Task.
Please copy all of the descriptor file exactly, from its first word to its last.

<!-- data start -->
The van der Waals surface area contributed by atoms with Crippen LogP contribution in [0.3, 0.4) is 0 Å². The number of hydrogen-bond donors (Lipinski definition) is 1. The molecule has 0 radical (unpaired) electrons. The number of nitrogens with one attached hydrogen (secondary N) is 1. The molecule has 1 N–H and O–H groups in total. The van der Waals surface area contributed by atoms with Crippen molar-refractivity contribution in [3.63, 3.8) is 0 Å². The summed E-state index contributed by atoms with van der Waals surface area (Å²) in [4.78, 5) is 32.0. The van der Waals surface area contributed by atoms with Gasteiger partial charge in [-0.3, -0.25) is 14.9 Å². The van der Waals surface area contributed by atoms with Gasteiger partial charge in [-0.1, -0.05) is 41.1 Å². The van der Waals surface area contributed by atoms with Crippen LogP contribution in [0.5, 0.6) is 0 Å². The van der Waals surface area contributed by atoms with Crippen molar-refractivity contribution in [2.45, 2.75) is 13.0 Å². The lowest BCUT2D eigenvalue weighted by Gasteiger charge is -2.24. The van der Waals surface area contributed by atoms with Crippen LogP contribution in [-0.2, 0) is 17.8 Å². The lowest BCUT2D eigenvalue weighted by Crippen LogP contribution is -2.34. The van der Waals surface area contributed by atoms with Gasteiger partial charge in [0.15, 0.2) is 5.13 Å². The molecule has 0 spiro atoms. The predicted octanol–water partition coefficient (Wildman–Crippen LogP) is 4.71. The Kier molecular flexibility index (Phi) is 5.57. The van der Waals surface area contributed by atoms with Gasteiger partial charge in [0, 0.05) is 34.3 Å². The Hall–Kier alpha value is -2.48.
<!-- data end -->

The van der Waals surface area contributed by atoms with Crippen LogP contribution in [0.3, 0.4) is 0 Å². The number of hydrogen-bond donors (Lipinski definition) is 1. The molecule has 0 radical (unpaired) electrons. The number of nitrogens with one attached hydrogen (secondary N) is 1. The molecule has 1 N–H and O–H groups in total. The van der Waals surface area contributed by atoms with Crippen molar-refractivity contribution in [3.63, 3.8) is 0 Å². The summed E-state index contributed by atoms with van der Waals surface area (Å²) in [4.78, 5) is 32.0. The van der Waals surface area contributed by atoms with Gasteiger partial charge in [-0.3, -0.25) is 14.9 Å². The van der Waals surface area contributed by atoms with Gasteiger partial charge in [-0.1, -0.05) is 41.1 Å². The van der Waals surface area contributed by atoms with Crippen LogP contribution in [0.5, 0.6) is 0 Å². The van der Waals surface area contributed by atoms with Crippen molar-refractivity contribution in [2.45, 2.75) is 13.0 Å². The lowest BCUT2D eigenvalue weighted by Gasteiger charge is -2.24. The van der Waals surface area contributed by atoms with Crippen LogP contribution in [-0.2, 0) is 17.8 Å². The lowest BCUT2D eigenvalue weighted by Crippen LogP contribution is -2.34. The van der Waals surface area contributed by atoms with Gasteiger partial charge in [0.15, 0.2) is 5.13 Å². The molecule has 0 spiro atoms. The predicted octanol–water partition coefficient (Wildman–Crippen LogP) is 4.71. The Kier molecular flexibility index (Phi) is 5.57. The van der Waals surface area contributed by atoms with Gasteiger partial charge in [0, 0.05) is 34.3 Å². The Hall–Kier alpha value is -2.48.